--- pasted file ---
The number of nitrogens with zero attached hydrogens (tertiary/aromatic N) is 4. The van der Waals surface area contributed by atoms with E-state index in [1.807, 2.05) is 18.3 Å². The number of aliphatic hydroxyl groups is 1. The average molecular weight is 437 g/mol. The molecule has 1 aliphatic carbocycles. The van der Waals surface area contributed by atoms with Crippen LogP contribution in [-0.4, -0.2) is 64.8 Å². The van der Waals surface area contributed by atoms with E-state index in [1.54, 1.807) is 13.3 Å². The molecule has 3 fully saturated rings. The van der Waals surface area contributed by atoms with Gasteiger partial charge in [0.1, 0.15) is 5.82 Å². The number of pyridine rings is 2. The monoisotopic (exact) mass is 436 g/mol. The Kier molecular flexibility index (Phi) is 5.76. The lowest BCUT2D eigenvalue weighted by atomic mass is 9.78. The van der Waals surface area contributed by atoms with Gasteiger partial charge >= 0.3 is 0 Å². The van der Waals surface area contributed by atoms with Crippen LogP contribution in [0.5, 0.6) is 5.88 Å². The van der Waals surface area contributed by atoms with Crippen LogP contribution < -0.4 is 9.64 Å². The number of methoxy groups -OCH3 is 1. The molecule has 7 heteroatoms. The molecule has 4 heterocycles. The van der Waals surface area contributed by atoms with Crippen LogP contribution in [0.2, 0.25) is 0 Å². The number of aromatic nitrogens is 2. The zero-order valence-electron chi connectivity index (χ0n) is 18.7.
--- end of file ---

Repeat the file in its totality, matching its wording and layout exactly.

The number of nitrogens with zero attached hydrogens (tertiary/aromatic N) is 4. The van der Waals surface area contributed by atoms with E-state index in [1.807, 2.05) is 18.3 Å². The number of aliphatic hydroxyl groups is 1. The average molecular weight is 437 g/mol. The molecule has 1 aliphatic carbocycles. The van der Waals surface area contributed by atoms with Crippen LogP contribution in [-0.4, -0.2) is 64.8 Å². The van der Waals surface area contributed by atoms with E-state index in [1.54, 1.807) is 13.3 Å². The molecule has 3 fully saturated rings. The van der Waals surface area contributed by atoms with Gasteiger partial charge in [0.1, 0.15) is 5.82 Å². The number of pyridine rings is 2. The monoisotopic (exact) mass is 436 g/mol. The Kier molecular flexibility index (Phi) is 5.76. The lowest BCUT2D eigenvalue weighted by atomic mass is 9.78. The van der Waals surface area contributed by atoms with Gasteiger partial charge >= 0.3 is 0 Å². The van der Waals surface area contributed by atoms with Crippen LogP contribution in [0.5, 0.6) is 5.88 Å². The van der Waals surface area contributed by atoms with Crippen LogP contribution < -0.4 is 9.64 Å². The number of methoxy groups -OCH3 is 1. The molecule has 7 heteroatoms. The molecule has 4 heterocycles. The van der Waals surface area contributed by atoms with Crippen LogP contribution in [0.2, 0.25) is 0 Å². The number of aromatic nitrogens is 2. The zero-order valence-electron chi connectivity index (χ0n) is 18.7.